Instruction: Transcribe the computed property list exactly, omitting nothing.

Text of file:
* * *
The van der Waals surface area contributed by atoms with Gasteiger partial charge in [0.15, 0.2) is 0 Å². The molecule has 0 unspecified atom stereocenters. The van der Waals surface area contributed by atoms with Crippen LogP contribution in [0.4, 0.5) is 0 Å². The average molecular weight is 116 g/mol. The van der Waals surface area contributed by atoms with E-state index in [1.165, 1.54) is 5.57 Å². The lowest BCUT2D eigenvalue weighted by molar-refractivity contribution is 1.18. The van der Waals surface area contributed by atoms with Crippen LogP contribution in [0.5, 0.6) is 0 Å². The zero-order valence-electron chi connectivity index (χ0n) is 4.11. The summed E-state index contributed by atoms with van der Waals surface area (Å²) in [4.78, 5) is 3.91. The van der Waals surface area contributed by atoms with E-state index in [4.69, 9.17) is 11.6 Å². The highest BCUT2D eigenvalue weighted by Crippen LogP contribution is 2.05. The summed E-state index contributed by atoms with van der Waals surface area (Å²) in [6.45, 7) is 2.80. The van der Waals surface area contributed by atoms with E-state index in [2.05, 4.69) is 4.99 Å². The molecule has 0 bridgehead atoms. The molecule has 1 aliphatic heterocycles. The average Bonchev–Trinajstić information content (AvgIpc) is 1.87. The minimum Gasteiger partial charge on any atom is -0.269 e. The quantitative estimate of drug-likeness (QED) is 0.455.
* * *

The van der Waals surface area contributed by atoms with Gasteiger partial charge in [0.15, 0.2) is 0 Å². The molecule has 0 unspecified atom stereocenters. The van der Waals surface area contributed by atoms with Crippen LogP contribution in [0.4, 0.5) is 0 Å². The average molecular weight is 116 g/mol. The van der Waals surface area contributed by atoms with E-state index in [1.165, 1.54) is 5.57 Å². The lowest BCUT2D eigenvalue weighted by molar-refractivity contribution is 1.18. The van der Waals surface area contributed by atoms with Crippen LogP contribution in [0.5, 0.6) is 0 Å². The zero-order valence-electron chi connectivity index (χ0n) is 4.11. The summed E-state index contributed by atoms with van der Waals surface area (Å²) in [4.78, 5) is 3.91. The van der Waals surface area contributed by atoms with E-state index in [4.69, 9.17) is 11.6 Å². The highest BCUT2D eigenvalue weighted by Crippen LogP contribution is 2.05. The summed E-state index contributed by atoms with van der Waals surface area (Å²) in [6.45, 7) is 2.80. The van der Waals surface area contributed by atoms with E-state index in [2.05, 4.69) is 4.99 Å². The molecule has 0 bridgehead atoms. The molecule has 1 aliphatic heterocycles. The average Bonchev–Trinajstić information content (AvgIpc) is 1.87. The minimum Gasteiger partial charge on any atom is -0.269 e. The quantitative estimate of drug-likeness (QED) is 0.455.